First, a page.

The ICTY which sits at The Hague, has so transferred 10 accused to Bosnia and Herzegovina for trial, as well as two accused to Croatia and one to Serbia. The transfers of cases involving low or intermediate-level accused to courts in the countries of the former Yugoslavia are part of the Tribunal’s completion strategy, designed to allow it to concentrate its resources upon the most serious cases.

The ICTY has indicted 161 persons and completed proceedings in the cases of 108 accused since it held its first hearing in November 1994. Under the completion strategy, the Tribunal is scheduled to finish its work by the end of 2010.

After the war, some Bosniaks returned to Srebrenica but describe life there as hard and humiliating. At the beginning of March, the returnees called for a change in the Bosnian constitution to erase the ethnic division of the country, claiming it was impossible to live in a town that offers few jobs and where, they claim, perpetrators of genocide still live. The International Court of Justice in The Hague declared in February that Bosnian Serb troops committed genocide in Srebrenica.

The survivors base their claim for exemption of Srebrenica from Republika Srpska on this court verdict. The idea of changing the constitution is supported by forces in the federation of Muslim Bosniaks and Catholic Croats, who seek to unify the entire country, but the Bosnian Serb authorities vehemently oppose any change of the status of the town.

More about Dutch shame from previous, June 4th 2007, protests:
(photo credits: Reuters/WFA Frank van Rossum, Netherlands – For Fair Use Only)

Photo (look down): Unidentified women, relatives of the Srebrenica victims, react during a march to Dutch Prime Minister Jan Peter Balkenende’s office in the Hague June 4, 2007. Angry relatives of victims of the 1995 Srebrenica massacre on Monday sued the Dutch state and the United Nations for allowing thousands of Bosniaks to be killed by Bosnian Serb forces in the U.N. protected ‘safe haven’ enclave of Srebrenica that was guarded by Dutch troops in 1995. Women are holding a portrait of a “Bosnian Girl” with shameful graffiti written by an unknown Dutch soldier.

Graffiti “No teeth…? A mustache…? Smel like shit…? Bosnian Girl!” written by the unknown Dutch soldier on the wall of the army barracks in Potocari, Srebrenica ’94/’95. The Royal Netherlands Army Troops, as a part of the UN Peace Keeping Forces UNPROFOR in Bosnia and Herzegovina 1992-95 were responsible for protection of Srebrenica safe area.

Shameful Dutch graffiti were transformed into artwork, by Sejla Kameric:

Related readings:
Chemical Weapons Use in Srebrenica Requested by Zdravko Tolimir
U.N., Dutch Cowards on Trial (analysis of shameful failures)
U.N., Dutch Complicity in Srebrenica Genocide

  1. Owen
    June 13, 2007 at 10:32 pm

    That graffiti puzzles me. It’s strange that a Dutch soldier in a Bosnian enclave would choose to write something as offensive as that in English. Who was the person who was going to read it and be amused/offended by it? What a memorial to the Unknown Dutch Soldier.

  2. Lake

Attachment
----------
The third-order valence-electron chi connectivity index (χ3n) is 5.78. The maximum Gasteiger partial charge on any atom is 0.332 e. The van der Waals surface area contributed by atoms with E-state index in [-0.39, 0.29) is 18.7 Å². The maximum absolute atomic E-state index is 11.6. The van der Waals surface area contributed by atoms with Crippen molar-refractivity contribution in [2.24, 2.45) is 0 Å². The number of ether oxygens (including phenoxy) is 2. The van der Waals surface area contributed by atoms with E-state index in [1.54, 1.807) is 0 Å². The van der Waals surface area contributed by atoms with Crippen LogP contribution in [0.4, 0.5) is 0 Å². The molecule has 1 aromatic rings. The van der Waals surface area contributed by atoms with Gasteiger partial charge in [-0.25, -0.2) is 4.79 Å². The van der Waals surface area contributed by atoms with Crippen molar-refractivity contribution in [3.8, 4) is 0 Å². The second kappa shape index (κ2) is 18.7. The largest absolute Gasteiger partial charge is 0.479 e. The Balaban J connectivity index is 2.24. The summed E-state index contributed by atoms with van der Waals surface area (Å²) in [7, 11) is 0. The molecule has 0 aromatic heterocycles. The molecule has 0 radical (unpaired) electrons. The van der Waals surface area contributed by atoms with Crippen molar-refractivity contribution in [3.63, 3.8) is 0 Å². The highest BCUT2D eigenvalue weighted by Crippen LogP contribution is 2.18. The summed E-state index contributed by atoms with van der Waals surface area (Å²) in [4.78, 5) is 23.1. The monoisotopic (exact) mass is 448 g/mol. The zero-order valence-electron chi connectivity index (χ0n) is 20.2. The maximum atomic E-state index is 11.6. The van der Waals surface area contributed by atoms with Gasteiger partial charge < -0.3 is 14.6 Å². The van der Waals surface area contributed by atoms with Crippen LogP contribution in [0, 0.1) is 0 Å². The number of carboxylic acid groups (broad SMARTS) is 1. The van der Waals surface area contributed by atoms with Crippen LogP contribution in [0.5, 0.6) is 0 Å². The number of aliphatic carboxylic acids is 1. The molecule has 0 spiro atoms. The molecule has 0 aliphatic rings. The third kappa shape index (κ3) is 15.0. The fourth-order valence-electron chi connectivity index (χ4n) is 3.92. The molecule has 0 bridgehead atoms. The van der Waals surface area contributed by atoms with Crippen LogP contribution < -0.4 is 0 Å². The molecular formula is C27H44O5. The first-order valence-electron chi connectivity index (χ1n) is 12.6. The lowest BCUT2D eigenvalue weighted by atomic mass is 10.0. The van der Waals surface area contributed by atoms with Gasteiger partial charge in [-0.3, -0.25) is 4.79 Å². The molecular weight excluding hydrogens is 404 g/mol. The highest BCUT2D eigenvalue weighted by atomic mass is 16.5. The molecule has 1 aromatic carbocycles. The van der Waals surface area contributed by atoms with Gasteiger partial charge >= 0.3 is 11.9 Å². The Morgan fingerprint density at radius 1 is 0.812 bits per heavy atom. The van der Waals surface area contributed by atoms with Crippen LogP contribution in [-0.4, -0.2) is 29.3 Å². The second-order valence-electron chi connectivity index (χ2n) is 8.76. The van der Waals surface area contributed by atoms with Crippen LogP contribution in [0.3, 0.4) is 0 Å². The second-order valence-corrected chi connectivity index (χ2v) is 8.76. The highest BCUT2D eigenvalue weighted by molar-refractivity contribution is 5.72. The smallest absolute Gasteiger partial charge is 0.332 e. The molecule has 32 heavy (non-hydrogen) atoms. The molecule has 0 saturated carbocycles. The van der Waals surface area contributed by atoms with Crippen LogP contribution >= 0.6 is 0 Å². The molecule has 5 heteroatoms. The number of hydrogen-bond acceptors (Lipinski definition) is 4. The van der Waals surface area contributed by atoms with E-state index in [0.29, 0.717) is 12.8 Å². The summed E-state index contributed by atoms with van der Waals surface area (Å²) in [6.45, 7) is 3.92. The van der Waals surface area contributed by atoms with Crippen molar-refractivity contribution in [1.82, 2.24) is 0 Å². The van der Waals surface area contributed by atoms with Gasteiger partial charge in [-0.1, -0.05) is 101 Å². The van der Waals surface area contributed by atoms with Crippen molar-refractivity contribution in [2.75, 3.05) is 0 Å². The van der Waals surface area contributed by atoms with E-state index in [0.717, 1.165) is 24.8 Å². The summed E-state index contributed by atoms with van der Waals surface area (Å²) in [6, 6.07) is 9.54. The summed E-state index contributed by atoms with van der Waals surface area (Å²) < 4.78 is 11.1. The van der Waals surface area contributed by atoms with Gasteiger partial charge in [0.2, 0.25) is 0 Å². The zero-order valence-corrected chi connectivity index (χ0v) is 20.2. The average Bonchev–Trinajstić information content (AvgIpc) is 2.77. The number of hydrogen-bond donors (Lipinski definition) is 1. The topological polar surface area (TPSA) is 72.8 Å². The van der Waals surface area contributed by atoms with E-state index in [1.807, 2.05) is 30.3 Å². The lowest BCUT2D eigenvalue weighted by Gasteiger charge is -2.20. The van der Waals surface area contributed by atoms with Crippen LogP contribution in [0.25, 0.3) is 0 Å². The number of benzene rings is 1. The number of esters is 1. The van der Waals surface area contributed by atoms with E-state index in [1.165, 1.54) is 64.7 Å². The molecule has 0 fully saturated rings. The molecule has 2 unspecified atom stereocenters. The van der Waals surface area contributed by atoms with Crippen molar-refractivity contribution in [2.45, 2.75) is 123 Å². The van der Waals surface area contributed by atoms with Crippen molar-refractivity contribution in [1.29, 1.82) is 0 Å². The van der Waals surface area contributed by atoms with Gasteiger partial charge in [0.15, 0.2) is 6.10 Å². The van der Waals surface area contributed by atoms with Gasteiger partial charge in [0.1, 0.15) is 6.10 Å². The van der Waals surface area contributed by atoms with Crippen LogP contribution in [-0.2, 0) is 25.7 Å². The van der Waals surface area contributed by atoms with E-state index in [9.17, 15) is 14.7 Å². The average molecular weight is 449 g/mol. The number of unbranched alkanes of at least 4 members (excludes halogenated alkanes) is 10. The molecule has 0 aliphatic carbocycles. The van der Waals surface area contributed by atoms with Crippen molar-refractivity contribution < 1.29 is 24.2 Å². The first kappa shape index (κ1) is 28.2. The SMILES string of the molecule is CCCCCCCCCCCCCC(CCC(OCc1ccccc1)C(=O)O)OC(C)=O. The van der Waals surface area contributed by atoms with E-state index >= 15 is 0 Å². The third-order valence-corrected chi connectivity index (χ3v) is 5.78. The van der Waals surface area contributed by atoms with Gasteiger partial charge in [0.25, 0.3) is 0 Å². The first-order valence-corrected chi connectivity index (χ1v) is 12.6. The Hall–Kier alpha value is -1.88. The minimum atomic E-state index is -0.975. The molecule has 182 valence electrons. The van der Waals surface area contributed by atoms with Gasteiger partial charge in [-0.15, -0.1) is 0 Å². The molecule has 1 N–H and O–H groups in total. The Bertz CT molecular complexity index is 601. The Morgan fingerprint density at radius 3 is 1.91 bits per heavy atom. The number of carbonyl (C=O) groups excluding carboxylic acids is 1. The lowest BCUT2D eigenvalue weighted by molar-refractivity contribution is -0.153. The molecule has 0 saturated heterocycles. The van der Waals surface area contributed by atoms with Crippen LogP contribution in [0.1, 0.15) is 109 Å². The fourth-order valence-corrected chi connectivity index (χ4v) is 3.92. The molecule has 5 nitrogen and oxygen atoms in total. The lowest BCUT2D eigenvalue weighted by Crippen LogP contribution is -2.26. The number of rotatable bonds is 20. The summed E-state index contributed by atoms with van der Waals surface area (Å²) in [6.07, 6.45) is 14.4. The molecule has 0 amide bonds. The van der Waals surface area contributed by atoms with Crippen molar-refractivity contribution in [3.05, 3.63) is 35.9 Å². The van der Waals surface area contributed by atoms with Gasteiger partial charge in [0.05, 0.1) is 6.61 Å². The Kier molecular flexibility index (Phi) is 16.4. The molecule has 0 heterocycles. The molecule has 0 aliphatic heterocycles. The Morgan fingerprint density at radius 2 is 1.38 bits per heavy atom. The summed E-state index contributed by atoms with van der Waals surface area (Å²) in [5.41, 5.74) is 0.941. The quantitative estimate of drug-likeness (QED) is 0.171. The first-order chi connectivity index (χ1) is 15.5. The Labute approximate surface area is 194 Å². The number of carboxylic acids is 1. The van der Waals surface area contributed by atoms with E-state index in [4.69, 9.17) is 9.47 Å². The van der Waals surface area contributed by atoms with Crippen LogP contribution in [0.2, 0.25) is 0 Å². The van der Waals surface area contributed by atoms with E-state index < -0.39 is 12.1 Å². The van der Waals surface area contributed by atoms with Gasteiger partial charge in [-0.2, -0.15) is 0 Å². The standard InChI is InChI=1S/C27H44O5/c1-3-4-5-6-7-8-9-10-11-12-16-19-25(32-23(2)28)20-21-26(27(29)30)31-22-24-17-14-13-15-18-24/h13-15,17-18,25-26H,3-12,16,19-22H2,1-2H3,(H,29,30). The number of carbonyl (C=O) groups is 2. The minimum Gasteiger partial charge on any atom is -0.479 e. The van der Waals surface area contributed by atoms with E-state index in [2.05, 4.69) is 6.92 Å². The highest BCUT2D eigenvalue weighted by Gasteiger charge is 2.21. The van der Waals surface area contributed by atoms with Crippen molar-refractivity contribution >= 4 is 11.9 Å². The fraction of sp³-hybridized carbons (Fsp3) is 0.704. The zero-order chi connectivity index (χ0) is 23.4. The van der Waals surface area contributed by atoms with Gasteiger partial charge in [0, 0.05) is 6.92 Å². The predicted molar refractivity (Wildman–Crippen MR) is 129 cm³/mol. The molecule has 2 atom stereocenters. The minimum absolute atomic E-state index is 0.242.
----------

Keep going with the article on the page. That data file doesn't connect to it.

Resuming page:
June 18, 2007 at 12:13 am

    Owen, Dutch simply did not care. I bet, deep down in their hearts, they are proud of their involvement in Srebrenica because they have gotten historic international publicity as a result of Srebrenica Genocide. Netherlands has always been “irrelevant” in the World. Imagine how much international publicity Dutch received as a result of all these war crimes proceedings happening in the Hague, as well as endless debates about their involvement? Irrelevant Netherlands has hit the jackpot with Srebrenica massacre in terms of getting more visibility and prominence in the world. True, it’s not ideal publicity – but is there really such thing as “bad publicity”? Think about it.

  3. frederik
    June 20, 2007 at 11:00 am

    “I bet, deep down in their hearts, they are proud of their involvement in Srebrenica because they have gotten historic international publicity as a result of Srebrenica Genocide”

    “Irrelevant Netherlands has hit the jackpot with Srebrenica massacre in terms of getting more visibility and prominence in the world. True, it’s not ideal publicity – but is there really such thing as “bad publicity”? Think about it.”

    Ok I thought about it, and I really don’t think you need to paint an entire people more evil than they are, and I sincerely think that the above statement is absurd, only making sense in a reality even more warped, evil and cynical than the one I live in. In your logic they should be very happy about the lawsuit as well since that’s even more publicity right there(so maybe it should be dropped). But even staying in your reality I don’t really think that the Netherlands need that extra publicity, yes they are “irrelevant”, but they’ve had very good publicity for years with the coffeshops, the tolerance, the tulips, the windmills and whatnot. Stayning in the PR lingo, they had/have a really good brand.

    And here The Hague/ICTY/ICC fits nicely, and I’m sure they are very happy about the Hague generated publicity making them “The Country of International Justice” which makes them seem very decent and all. And Srebrenica is messing that up completely.

    And yes, “they” (whoever they are) might not care that much about Srebrenica or for that matter Rwanda, Dafur, Chechnya and all the other absolute evils in this world – but I’m pretty sure most of “them” think that Srebrenica is a giant mark of shame on a self image “they” are otherwise very happy about.